We are now moving into the second phase of the cycle, which means our summers will eventually get colder and colder until it becomes winter in July, 11,000 years from now.

Yes, this will happen.

No, this has nothing to do with CO2 or human-created global warming.  It does not matter what we do or don’t do, and it doesn’t matter if we’re even around to watch it happen.  It will simply happen when the time comes for it to happen because it is a natural and rhythmic cycle which exists outside of and beyond our sphere of influence.  It has been in existence since the world began and it will not end until Earth is subsumed by the Sun (or is otherwise destroyed due to some cataclysmic event beyond our imagination).

Of course, we’ll all be safely dead by then, so this won’t really have much of an impact on us—-except for a couple of OTHER things about Earth’s movement, which I am a bit more concerned with.  You see, general precession is just one of three Earth cycles that a gentleman by the name of Milutin Milankovitch has so very kindly mapped out for us back in 1920. [2]  Even though we won’t be around to witness the next precessional winter in July, the other two cycles will be interesting to live through, as they are coming ’round the bend in short order.

(…to be continued)

1.  General Precession

2.  Milankovitch cycles

Ocean Heat—Hot Surfer Dudes vs. Scientists


(Continued from The Heat is On—Barely)

The Oceans are supposed to be getting hotter, says climate scientists.

Last I checked, however, the hottest things in (and on) the oceans are the surfer dudes with their tanned bodies and their muscular physiques.  This is the reason why my home is within driving proximity to Santa Cruz, home to some of the most amazing species of hot surfing dudes to have ever graced the planet Earth.  Perhaps some of those surfer dudes are scientists.  One never knows what level of intelligence lurks beneath a handsome physique.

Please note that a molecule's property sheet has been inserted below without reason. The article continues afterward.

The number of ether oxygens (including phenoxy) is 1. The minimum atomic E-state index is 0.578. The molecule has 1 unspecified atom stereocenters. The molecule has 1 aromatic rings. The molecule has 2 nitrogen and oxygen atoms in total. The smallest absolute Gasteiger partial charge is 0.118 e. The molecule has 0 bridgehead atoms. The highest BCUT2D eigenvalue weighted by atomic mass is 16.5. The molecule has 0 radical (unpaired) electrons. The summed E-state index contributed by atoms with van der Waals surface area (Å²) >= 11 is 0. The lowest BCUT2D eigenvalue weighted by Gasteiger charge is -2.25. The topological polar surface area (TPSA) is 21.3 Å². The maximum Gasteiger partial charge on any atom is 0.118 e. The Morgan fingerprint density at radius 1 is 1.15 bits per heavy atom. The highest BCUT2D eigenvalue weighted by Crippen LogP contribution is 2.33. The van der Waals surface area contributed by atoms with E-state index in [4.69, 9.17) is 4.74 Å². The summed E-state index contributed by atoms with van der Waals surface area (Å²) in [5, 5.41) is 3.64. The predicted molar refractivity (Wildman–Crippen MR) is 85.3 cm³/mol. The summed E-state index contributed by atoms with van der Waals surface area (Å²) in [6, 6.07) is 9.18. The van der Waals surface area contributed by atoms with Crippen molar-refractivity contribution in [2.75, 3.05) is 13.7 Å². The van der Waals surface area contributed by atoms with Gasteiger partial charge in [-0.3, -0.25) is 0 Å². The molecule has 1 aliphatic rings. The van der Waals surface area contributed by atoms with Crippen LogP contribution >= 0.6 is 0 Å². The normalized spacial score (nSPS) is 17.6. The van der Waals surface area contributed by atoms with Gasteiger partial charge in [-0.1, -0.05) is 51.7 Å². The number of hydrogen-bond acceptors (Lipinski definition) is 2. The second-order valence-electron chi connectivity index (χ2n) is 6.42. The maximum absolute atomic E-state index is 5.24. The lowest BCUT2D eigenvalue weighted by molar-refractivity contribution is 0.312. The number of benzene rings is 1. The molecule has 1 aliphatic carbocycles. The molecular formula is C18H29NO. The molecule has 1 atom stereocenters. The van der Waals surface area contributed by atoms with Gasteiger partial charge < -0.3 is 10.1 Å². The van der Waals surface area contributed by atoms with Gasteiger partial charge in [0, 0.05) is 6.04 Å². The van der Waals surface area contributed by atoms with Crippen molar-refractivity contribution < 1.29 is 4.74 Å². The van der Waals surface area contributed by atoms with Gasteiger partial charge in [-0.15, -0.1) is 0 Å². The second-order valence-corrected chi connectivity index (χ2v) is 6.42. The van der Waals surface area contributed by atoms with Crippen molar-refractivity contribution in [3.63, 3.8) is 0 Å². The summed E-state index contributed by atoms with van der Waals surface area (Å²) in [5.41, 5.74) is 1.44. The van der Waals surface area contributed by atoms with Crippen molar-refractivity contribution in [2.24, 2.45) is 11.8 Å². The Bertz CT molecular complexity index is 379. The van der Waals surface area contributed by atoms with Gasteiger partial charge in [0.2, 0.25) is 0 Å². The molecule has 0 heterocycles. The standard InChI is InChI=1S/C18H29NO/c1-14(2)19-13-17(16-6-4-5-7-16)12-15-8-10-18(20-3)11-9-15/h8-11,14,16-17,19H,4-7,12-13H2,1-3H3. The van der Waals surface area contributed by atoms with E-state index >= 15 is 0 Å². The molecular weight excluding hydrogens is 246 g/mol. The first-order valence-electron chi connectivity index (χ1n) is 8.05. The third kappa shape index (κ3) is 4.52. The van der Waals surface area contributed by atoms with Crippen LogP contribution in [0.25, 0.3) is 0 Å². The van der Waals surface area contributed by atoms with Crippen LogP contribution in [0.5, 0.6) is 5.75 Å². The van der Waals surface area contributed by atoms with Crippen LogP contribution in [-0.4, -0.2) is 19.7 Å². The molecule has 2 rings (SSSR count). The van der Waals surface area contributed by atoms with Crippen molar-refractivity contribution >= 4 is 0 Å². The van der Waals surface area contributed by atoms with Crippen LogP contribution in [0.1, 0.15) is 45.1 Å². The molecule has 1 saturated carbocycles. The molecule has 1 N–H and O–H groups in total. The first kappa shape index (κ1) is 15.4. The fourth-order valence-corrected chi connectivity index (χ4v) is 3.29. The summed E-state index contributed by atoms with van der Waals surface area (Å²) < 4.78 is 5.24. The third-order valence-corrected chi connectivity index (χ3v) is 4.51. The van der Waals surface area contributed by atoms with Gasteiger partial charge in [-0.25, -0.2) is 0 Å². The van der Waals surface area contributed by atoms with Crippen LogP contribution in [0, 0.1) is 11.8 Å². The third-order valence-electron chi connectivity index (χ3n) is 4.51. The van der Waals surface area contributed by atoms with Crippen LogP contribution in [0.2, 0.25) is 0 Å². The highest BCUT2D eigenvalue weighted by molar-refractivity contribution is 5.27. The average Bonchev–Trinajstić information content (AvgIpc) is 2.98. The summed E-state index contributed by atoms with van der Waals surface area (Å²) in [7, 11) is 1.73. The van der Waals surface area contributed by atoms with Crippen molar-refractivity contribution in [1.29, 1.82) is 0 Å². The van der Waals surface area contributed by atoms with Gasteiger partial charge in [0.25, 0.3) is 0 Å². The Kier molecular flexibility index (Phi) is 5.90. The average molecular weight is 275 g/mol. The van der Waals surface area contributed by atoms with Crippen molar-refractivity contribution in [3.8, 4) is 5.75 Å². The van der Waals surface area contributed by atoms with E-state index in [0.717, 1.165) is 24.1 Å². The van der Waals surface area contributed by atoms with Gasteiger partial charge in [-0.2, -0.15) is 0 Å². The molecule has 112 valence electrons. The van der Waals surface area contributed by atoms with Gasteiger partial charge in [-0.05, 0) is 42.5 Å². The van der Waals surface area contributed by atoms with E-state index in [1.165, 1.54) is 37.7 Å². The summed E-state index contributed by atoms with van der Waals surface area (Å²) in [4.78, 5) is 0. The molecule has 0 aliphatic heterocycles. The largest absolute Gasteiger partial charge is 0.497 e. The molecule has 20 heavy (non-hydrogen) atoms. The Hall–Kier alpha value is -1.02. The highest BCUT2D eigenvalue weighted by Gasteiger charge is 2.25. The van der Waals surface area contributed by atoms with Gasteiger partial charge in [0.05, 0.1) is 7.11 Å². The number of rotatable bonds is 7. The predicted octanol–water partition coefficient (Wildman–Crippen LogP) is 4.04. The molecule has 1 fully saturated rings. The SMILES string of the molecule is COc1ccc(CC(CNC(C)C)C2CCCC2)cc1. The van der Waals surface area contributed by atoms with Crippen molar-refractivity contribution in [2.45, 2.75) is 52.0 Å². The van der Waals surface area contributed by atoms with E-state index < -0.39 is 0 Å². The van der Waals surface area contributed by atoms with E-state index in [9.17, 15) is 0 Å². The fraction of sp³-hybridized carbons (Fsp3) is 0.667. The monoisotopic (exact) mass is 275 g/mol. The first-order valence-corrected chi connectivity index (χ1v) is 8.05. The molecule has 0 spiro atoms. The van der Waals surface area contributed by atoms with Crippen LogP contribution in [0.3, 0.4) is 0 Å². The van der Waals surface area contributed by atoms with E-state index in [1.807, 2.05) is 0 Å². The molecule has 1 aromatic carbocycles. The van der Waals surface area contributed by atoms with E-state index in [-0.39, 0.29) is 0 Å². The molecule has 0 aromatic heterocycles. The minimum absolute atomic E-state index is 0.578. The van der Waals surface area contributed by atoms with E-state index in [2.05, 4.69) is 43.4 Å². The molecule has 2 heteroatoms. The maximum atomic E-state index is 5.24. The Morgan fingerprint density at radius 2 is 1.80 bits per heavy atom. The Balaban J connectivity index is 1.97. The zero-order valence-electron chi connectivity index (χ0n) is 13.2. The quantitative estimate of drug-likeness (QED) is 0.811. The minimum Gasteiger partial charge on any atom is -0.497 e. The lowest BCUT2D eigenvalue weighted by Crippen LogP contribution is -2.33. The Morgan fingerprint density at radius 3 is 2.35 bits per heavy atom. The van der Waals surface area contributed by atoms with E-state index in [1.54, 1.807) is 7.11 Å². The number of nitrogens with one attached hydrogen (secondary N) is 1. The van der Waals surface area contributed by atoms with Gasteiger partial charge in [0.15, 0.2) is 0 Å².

Ahem.  To get back on topic—according to scientists, the ocean has more than just surfer dudes to use as a heating implement.  (Well—ok…they didn’t say anything about the surfer dudes, but they did say that it is warming.)  Let’s try this again.

According to a recent study in Geophysical Research Letters, the ocean captures heat and traps it under oceanic levels below 700 meters. [1]  Kevin Trenberth with the U.S. National Center for Atmospheric Research stated that:  “Increasingly in the past decade, more of that heat has been dumped at levels below 700 meters, where most previous analyses stop. About 30 percent has gone below 700 meters in depth.  This is fairly new, it is not there throughout the record.” [2]

Since I am not a scientist, I am naturally full of questions about this sort of thing.  For instance, how did the deep waters get warm but the surface water stayed cool?  What is the mechanism that allows for the heat to sink downwards past 700 meters?  So let’s say the heat found a way to go down into the deep end of the pool, why wouldn’t it just simply bubble back up?  After all, heat’s natural propensity is to find a way to rise, even if it has to erupt through some weak spot which could theoretically come from the expansion and contraction of water itself.  If warm water expands and cold water contracts, wouldn’t the body of cooler water above contract to the point where it exposes holes where the warm water could bubble back up?  This brings me to another question.

Kevin Trenberth says “This is fairly new, it is not there throughout the record.”  I am seriously curious as to why it has never occurred before now.  Why is it a ‘fairly new’ thing?  Hasn’t the sun always been shining and providing warmth?  Hasn’t the ocean always been rolling onto the golden shores?  Why would the oceans suddenly start absorbing the heat, while at the same time, something is acting to prevent the release of said heat trapped below 2000 meters (hidden beyond our sensors), all within the last couple of decades or so?

Why did I say (hidden beyond our sensors)?  According to the article [2] “Trenberth, along with Magdalena Balmaseda and Erland Källén with the European Centre for Medium Range Weather Forecasts, discovered the missing heat with the help of the Argo observation program. Argo is a global array of thousands of floating devices that measure temperatures across the oceans.”